Friday, May 08, 2015

TOP STORY >> Cabot’s Civitan honors Doyle

Leader staff writer

The Cabot Civitan Club held a memorial dinner Thursday at the Freshman Academy cafeteria to celebrate the life of Bobby Doyle for what he did for others.

Doyle, who passed away in November, was a member of the Cabot Civitan Club and the Cabot Panther Foundation. Doyle retired as Special Olympics Arkansas CEO in 2012 after 40 years of service with the organization.

Doyle had been a Civitan member since 1982. He helped form the Cabot Civitan Club in 2008. Civitan president Steve Jackson said more needed to be said about Bobby Doyle than what was said at the funeral.

Cabot School Superintendent Tony Thurman said Doyle greatly influenced the school system. Thurman said, when he became head of the school district eight years ago, he had to go in front of the state Department of Education.

Thurman was told that something needed to be done or the district would be put in fiscal distress by the end of the next year.

“We came up with a plan and part of it was to generate more revenue. No one likes a tax increase,” Thurman said.

Doyle understood the seriousness of the matter and spread the word to the community that it needed to support a millage increase that would sustain the district into the future.

Thurman said Doyle was very demanding about the district needing the very best to provide for all of its students. The Panther Foundation raised funds and helped supply what was needed.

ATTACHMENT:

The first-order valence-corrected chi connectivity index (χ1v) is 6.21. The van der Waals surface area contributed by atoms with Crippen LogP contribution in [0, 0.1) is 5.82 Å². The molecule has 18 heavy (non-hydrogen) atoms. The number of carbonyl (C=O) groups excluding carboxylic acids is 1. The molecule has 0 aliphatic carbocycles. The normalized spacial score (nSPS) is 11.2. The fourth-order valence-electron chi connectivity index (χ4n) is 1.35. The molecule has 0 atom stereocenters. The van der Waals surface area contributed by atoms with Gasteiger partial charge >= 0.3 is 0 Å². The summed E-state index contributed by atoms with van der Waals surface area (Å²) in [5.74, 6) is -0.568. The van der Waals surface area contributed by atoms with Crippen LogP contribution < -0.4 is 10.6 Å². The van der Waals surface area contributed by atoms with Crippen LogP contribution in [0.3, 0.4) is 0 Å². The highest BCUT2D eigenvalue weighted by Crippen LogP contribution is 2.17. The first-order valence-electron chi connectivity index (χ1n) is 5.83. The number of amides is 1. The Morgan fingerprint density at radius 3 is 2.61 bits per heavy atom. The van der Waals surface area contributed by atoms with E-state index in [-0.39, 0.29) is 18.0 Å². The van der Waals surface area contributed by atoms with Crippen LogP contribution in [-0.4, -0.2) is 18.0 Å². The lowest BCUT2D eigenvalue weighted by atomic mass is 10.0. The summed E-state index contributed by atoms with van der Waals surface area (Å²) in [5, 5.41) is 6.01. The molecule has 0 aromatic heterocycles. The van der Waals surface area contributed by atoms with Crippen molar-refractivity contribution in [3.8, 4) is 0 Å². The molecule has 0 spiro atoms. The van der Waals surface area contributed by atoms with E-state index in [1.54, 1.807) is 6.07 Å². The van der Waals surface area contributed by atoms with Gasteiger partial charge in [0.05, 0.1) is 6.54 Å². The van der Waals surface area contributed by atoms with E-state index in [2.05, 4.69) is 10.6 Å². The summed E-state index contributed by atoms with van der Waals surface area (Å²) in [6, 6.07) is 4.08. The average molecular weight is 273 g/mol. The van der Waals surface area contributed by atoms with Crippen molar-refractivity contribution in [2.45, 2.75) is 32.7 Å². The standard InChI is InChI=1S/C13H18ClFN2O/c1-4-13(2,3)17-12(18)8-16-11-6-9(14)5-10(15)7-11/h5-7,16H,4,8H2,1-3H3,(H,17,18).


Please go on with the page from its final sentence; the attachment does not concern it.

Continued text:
“He was proud to be a Cabotian. He took great pride in the school system, the facilities and having a say in them,” Thurman said.

Cabot Civitan president Steve Jackson said, “Bobby would travel anywhere to watch the Cabot Panthers play football or basketball.”

“He took a vested interest in making sure every student had exactly what they needed and knew what it took to make that happen,” Thurman said.

Past Civitan International president Markham Howe said, “Bobby changed lives wherever he went. He never put himself on a pedestal. He made sure the Special Olympians were on a pedestal.

“Bobby introduced all Civitans to Special Olympics,” Howe said.

He said the first job Doyle gave him at the Special Olympics was to be the Designated Hugger.

“My job was to hug every one of the athletes. I think (Doyle) gave me a little help. I walked out there and there were 300 athletes on that gym floor. I thought it was bedlam, but Bobby had it all laid out,” Howe said.

Special Olympics Arkansas director Terri Weir said Doyle taught her about kindness, humanity and what it means to be of service and the importance of respect.

Retired Cabot athletic director Johnny White said Doyle thought kids were the most important.

“Special Olympics athletes know what true love is more than any of us. At the funeral, I watched them come by one by one. Those medals they win mean a lot to them. When I saw them drop them in the casket, I knew Bobby Doyle had made a difference,” White said.

Past Cabot Civitan president Tom Nolting said, “(Bobby) was one of those guys who would walk around the whole room and shake everyone’s hand. He didn’t do that so you knew who he was. He wanted to know who you were and wanted you to know that no matter what anyone else said, whatever happened to you that day, you were special and he wanted you to know that.”

Peggy Doyle spoke about her husband. They were married for over 30 years.

“Bobby would have made it across the room several times and shaken your hand, patted you on the shoulder and hugged your neck. He would tell you it was really great to see you again. Then, with a huge smile on his face, he’d look at you and tell you, ‘You need to join Civitan,’” Peggy Doyle said.

“Bobby loved and helped people. He believed in giving to others, whether mowing somebody’s yard, lending them his tools or making regular calls to make sure a friend knew they weren’t alone and he was there,” she said.

“He believed in providing opportunities to others, youth and the special needs individuals. He strongly believed in being a volunteer,” she concluded.